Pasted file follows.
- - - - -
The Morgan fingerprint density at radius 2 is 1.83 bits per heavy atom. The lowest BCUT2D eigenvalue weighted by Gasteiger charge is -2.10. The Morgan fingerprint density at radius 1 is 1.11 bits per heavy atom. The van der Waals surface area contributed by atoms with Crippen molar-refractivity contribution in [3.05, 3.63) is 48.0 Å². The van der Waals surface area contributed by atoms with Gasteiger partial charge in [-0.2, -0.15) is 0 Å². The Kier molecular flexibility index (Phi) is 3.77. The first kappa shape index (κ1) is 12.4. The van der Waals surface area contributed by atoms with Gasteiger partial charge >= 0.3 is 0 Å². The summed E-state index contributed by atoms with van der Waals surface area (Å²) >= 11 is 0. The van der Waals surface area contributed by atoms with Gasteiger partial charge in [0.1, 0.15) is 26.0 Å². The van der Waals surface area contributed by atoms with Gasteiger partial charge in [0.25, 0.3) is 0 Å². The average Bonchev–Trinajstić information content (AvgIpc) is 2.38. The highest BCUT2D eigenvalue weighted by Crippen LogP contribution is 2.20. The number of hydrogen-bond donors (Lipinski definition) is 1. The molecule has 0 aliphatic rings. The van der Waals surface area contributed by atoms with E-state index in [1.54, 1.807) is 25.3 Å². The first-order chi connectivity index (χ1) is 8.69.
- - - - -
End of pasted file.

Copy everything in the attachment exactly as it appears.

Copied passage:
The Morgan fingerprint density at radius 2 is 1.83 bits per heavy atom. The lowest BCUT2D eigenvalue weighted by Gasteiger charge is -2.10. The Morgan fingerprint density at radius 1 is 1.11 bits per heavy atom. The van der Waals surface area contributed by atoms with Crippen molar-refractivity contribution in [3.05, 3.63) is 48.0 Å². The van der Waals surface area contributed by atoms with Gasteiger partial charge in [-0.2, -0.15) is 0 Å². The Kier molecular flexibility index (Phi) is 3.77. The first kappa shape index (κ1) is 12.4. The van der Waals surface area contributed by atoms with Gasteiger partial charge >= 0.3 is 0 Å². The summed E-state index contributed by atoms with van der Waals surface area (Å²) >= 11 is 0. The van der Waals surface area contributed by atoms with Gasteiger partial charge in [0.1, 0.15) is 26.0 Å². The van der Waals surface area contributed by atoms with Gasteiger partial charge in [0.25, 0.3) is 0 Å². The average Bonchev–Trinajstić information content (AvgIpc) is 2.38. The highest BCUT2D eigenvalue weighted by Crippen LogP contribution is 2.20. The number of hydrogen-bond donors (Lipinski definition) is 1. The molecule has 0 aliphatic rings. The van der Waals surface area contributed by atoms with E-state index in [1.54, 1.807) is 25.3 Å². The first-order chi connectivity index (χ1) is 8.69.